Foxes’ sexual behaviors vary from monogamous to promiscuous. The courting process includes playtime between the female and male foxes, running together and giving affectionate nibbles to each other.
So, how do foxes mate? Foxes mate comparably to the way the dogs mate. They get stuck together and mate in a tail-to-tail position. This kind of position is called a copulatory lock or tie. They stay in this position typically for an hour but can go longer.
It’s also best to know that each fox species has its own mating habits. In this article, we’ll discuss these varied habits, along with the exact mating season, the reason foxes get stuck together when mating, and many more.
Table of Contents
When Is Fox Mating Season?
Foxes’ mating season typically occurs every January and February. Moreover, the female fox gives birth in March or April and carries her yearly litter in the den’s grass-lined chamber.
However, this usually depends on the fox species. For example, gray foxes mate from late January to May.
Meanwhile, arctic foxes mate in early March and April, while the fennec fox species, on the other hand, typically mate between January and February. In addition, the mating of red fox usually takes place from late December to March.
How Long Do Foxes Mate For?
Most often, breeding happens in January and February. During these months, males mate multiple times and stick with their partner for about three weeks—running and hunting, searching for food, and a suitable den to raise their pups.
How Do Foxes Mate?
Foxes mate like dogs. A copulatory lock or tie occurs when they become stuck together and mate in a tail-to-tail position. They usually stay in this position for an hour, although they can stay for longer.
During mating, foxes scream and bark to interact with each other. This is common every mating season and has its peak in January.
Gray Foxes Mating
Gray foxes’ mating occurs from late January to May, with the breeding peak in March. They mimic the red fox’s habits during the courting process, which include bonding by traveling together for three weeks and looking for a suitable den to live in with their pups.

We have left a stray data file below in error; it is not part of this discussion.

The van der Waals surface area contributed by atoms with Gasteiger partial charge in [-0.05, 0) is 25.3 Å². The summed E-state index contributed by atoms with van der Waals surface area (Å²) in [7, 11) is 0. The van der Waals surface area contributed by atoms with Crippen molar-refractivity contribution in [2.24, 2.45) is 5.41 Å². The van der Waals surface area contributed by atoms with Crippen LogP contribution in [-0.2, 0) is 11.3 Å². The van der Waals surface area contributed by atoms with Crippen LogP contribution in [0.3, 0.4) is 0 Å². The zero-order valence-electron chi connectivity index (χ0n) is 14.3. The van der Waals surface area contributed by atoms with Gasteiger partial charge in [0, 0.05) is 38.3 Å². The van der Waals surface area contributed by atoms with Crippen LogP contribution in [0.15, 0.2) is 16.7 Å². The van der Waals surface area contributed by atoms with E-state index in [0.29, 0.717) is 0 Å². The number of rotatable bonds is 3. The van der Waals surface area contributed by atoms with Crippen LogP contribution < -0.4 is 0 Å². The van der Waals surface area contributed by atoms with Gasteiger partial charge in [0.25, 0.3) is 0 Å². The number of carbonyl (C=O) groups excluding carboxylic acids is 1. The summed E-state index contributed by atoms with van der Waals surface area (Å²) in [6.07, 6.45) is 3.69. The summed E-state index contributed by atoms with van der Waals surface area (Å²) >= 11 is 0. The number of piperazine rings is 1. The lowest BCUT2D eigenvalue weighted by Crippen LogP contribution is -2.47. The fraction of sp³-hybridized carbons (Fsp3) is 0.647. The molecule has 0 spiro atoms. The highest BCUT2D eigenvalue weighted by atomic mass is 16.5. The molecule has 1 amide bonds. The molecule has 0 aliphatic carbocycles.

The only difference between the two foxes is that the gray fox only mates once and remains with its partner for life. Meanwhile, the red fox has promiscuous relations with several mates.
The gestation period is between 51-63 days, and the female bears an average of 3 to 5 annual litter. Most of these offspring are born in late March or April.
The newborn pups are blind, weighing approximately 86g, and are covered with fine-textured black fur. Their eyes will typically open at 9 to 12 days from birth, and weaning happens at 56 to 70 days.
Red Foxes Mating
Red foxes start to breed from the end of December to late March, with matings usually occurring in January and February.
During March or April, the female fox bears her yearly litter of 1 to 11 with an average of 6 in a den with a grass-lined chamber.
These litters weigh approximately 96 grams and are covered with fine gray fur. In 9 days, their eyes will begin to open.
The gestation period is 52 days, and by 12 weeks, the young are weaned and go with their parents to search for food.
Fennec Foxes Mating
The mating of fennec foxes occurs during January and February. During this time, the males get aggressive and mark their territory using their urine.
If anyone trespasses their marked territory, they’ll attack mercilessly to protect their partner, young, and the marked area where they stay.
Moreover, the female fennec foxes give birth to 2 to 5 litter in March or April. The gestation period is 50 days, and the mother foxes stay with their young until they’re weaned after 60 to 70 days.
Arctic Foxes Mating
The Arctic foxes’ mating happens in early March and April. The females then give birth to the first litter from April to June and the second litter in July or August.
The gestation period is approximately 49 to 57 days. The Arctic female fox can give birth to as many as 15 pups, but typically only seven pups are born each mating season.